In the weeks leading up to the election, the situation worsened as Erdogan made a significant and public play of him taking more direct control over the Turkish monetary policy. This was likely a play by the President to be seen as taking charge and trying to save the country, but in the short term it only further came to associate the problem with Erdogan directly. As the public perception of who to blame began shifting, Erdogan stated that interest rate adjustments were beyond his control, and that rate adjustments are “the mother and father of all evil.” Despite this, the trained economists and financial experts at the CBRT and the IMF, with the support of the Prime Minister, saw just this as the only course forward.
As a result, Erdogan and his party shifted approach. Just like in the 2014 election before, they utilized and furthered the belief that a large part of the Turkish financial problem stems neither from domestic issues, nor its leadership, but from shadowy conspiracies perpetrated by the Americans, English, Dutch and “some Jewish families” who would want to deprive incumbent President Erdogan of support in the elections. According to a poll from April 2018, 42 percent of Turks, and 59 percent of governing AK Party voters saw the decline in the lira as a plot by foreign powers. At the same time, the Turkish Statistical Institute reported on May 30th that the national economic confidence had declined to the lowest level in 15 months, since the aftermath of the 2016 coup attempt.
As a result, with less than three weeks before the election, Erdogan made a televised address in which he attempted to reassure the domestic markets. During the speech, the President stated that he would ensure that Turkey will “abide by global principles for monetary policy.” However, he added, “we will not let the global principles end our country.” The initial market response appears carefully optimistic for now, with a slight increase in the currency valuation.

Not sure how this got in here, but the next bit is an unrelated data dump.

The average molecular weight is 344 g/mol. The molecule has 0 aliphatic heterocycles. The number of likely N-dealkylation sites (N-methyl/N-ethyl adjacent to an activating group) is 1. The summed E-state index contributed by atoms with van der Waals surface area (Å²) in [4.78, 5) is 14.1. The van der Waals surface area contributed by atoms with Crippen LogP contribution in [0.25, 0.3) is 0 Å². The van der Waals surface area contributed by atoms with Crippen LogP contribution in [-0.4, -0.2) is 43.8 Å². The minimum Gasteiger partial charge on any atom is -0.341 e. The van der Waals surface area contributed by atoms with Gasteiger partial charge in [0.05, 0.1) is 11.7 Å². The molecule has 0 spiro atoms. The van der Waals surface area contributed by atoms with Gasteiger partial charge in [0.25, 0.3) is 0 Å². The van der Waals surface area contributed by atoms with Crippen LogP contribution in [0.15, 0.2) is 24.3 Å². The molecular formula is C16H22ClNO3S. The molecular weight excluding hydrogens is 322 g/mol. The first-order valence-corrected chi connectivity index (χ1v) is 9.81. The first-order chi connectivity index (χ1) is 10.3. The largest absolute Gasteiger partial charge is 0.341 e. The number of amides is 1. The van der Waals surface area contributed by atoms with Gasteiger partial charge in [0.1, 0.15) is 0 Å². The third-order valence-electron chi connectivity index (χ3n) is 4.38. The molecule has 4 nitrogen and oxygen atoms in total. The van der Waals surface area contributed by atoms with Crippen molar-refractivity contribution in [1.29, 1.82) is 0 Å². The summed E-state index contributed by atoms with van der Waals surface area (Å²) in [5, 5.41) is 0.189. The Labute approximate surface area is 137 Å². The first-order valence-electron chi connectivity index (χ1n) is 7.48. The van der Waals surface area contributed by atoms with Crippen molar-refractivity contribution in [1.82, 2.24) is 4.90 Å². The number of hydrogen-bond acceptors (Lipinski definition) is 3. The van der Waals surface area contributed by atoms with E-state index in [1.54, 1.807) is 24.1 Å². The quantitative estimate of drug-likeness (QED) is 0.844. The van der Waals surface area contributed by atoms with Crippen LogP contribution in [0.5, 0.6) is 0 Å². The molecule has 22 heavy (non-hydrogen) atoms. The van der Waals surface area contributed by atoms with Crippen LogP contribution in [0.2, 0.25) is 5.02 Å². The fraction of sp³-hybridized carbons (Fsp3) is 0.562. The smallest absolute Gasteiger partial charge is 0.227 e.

Ultimately, this was the situation that led Turkey to call a so-called snap election, an election brought more than a year ahead of schedule. Erdogan knew that if he did not seek reelection now, the economic turbulence would soon make it impossible for him to do so.
The Ends Justifies the Means
A public vote on a constitutional referendum was held on April 16th, 2017, on whether to approve 18 proposed amendments to the Turkish constitution. The vote was while the country was, and still is, under a state of emergency following the failed military coup attempt in July, 2016.
The amendments, sponsored by Erdogan’s AKP party, and its affiliated Nationalist Movement Party (MHP), included the abolishment of the Prime Minister’s office, and the abolishment of the existing parliamentary system of government. Instead, they would be replaced with an executive presidency and a presidential system. In addition to this, the president’s office would have a much more direct role in the appointing of the Supreme Board of Judges and Prosecutors (HSYK).